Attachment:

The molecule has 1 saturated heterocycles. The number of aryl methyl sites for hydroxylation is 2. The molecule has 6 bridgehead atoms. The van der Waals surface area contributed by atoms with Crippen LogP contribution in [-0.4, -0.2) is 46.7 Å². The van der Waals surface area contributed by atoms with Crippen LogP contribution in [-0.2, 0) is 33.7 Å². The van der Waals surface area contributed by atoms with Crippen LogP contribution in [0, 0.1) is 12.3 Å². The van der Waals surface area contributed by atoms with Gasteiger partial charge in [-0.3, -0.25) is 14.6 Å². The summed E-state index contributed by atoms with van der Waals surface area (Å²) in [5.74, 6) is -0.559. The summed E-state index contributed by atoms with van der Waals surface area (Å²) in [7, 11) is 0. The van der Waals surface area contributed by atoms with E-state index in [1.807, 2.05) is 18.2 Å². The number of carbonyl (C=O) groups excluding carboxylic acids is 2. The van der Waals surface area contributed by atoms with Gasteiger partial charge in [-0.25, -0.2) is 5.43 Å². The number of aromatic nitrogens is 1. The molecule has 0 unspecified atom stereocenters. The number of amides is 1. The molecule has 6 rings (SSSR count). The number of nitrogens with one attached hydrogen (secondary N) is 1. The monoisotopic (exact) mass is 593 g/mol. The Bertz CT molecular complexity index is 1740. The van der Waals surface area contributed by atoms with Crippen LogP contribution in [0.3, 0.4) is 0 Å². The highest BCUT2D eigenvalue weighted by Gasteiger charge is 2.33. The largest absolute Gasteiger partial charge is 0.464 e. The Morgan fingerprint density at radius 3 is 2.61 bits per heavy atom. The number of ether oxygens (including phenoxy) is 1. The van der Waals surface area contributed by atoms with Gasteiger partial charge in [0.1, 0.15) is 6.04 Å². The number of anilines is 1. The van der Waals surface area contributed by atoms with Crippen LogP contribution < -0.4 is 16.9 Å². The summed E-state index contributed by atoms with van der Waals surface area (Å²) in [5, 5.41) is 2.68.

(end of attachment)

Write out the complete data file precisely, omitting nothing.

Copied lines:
The molecule has 1 saturated heterocycles. The number of aryl methyl sites for hydroxylation is 2. The molecule has 6 bridgehead atoms. The van der Waals surface area contributed by atoms with Crippen LogP contribution in [-0.4, -0.2) is 46.7 Å². The van der Waals surface area contributed by atoms with Crippen LogP contribution in [-0.2, 0) is 33.7 Å². The van der Waals surface area contributed by atoms with Crippen LogP contribution in [0, 0.1) is 12.3 Å². The van der Waals surface area contributed by atoms with Gasteiger partial charge in [-0.3, -0.25) is 14.6 Å². The summed E-state index contributed by atoms with van der Waals surface area (Å²) in [5.74, 6) is -0.559. The summed E-state index contributed by atoms with van der Waals surface area (Å²) in [7, 11) is 0. The van der Waals surface area contributed by atoms with E-state index in [1.807, 2.05) is 18.2 Å². The number of carbonyl (C=O) groups excluding carboxylic acids is 2. The van der Waals surface area contributed by atoms with Gasteiger partial charge in [-0.25, -0.2) is 5.43 Å². The number of aromatic nitrogens is 1. The molecule has 0 unspecified atom stereocenters. The number of amides is 1. The molecule has 6 rings (SSSR count). The number of nitrogens with one attached hydrogen (secondary N) is 1. The monoisotopic (exact) mass is 593 g/mol. The Bertz CT molecular complexity index is 1740. The van der Waals surface area contributed by atoms with Crippen LogP contribution in [0.3, 0.4) is 0 Å². The highest BCUT2D eigenvalue weighted by Gasteiger charge is 2.33. The largest absolute Gasteiger partial charge is 0.464 e. The Morgan fingerprint density at radius 3 is 2.61 bits per heavy atom. The number of ether oxygens (including phenoxy) is 1. The van der Waals surface area contributed by atoms with Gasteiger partial charge in [0.1, 0.15) is 6.04 Å². The number of anilines is 1. The van der Waals surface area contributed by atoms with Crippen LogP contribution < -0.4 is 16.9 Å². The summed E-state index contributed by atoms with van der Waals surface area (Å²) in [5, 5.41) is 2.68.